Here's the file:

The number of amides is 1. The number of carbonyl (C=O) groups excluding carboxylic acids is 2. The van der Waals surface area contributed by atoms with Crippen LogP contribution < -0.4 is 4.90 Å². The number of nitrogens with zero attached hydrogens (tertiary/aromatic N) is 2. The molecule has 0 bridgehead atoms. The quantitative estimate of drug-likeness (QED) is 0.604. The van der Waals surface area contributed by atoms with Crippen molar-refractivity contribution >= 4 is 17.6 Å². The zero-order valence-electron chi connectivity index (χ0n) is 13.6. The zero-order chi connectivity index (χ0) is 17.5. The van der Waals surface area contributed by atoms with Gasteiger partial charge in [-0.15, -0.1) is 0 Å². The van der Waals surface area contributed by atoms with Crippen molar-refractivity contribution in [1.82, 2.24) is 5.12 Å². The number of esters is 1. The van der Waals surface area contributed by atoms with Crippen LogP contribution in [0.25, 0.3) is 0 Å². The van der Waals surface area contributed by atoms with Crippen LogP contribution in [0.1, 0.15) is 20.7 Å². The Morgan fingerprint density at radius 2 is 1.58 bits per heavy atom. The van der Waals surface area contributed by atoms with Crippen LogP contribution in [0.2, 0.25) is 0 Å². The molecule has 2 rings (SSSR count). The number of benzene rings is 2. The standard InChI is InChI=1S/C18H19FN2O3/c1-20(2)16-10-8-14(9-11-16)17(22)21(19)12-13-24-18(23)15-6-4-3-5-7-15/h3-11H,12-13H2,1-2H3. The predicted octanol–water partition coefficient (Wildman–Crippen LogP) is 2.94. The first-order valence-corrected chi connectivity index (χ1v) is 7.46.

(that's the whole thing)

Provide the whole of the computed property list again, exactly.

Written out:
The number of amides is 1. The number of carbonyl (C=O) groups excluding carboxylic acids is 2. The van der Waals surface area contributed by atoms with Crippen LogP contribution < -0.4 is 4.90 Å². The number of nitrogens with zero attached hydrogens (tertiary/aromatic N) is 2. The molecule has 0 bridgehead atoms. The quantitative estimate of drug-likeness (QED) is 0.604. The van der Waals surface area contributed by atoms with Crippen molar-refractivity contribution >= 4 is 17.6 Å². The zero-order valence-electron chi connectivity index (χ0n) is 13.6. The zero-order chi connectivity index (χ0) is 17.5. The van der Waals surface area contributed by atoms with Gasteiger partial charge in [-0.15, -0.1) is 0 Å². The van der Waals surface area contributed by atoms with Crippen molar-refractivity contribution in [1.82, 2.24) is 5.12 Å². The number of esters is 1. The van der Waals surface area contributed by atoms with Crippen LogP contribution in [0.25, 0.3) is 0 Å². The van der Waals surface area contributed by atoms with Crippen LogP contribution in [0.1, 0.15) is 20.7 Å². The Morgan fingerprint density at radius 2 is 1.58 bits per heavy atom. The van der Waals surface area contributed by atoms with Crippen LogP contribution in [0.2, 0.25) is 0 Å². The molecule has 2 rings (SSSR count). The number of benzene rings is 2. The standard InChI is InChI=1S/C18H19FN2O3/c1-20(2)16-10-8-14(9-11-16)17(22)21(19)12-13-24-18(23)15-6-4-3-5-7-15/h3-11H,12-13H2,1-2H3. The predicted octanol–water partition coefficient (Wildman–Crippen LogP) is 2.94. The first-order valence-corrected chi connectivity index (χ1v) is 7.46.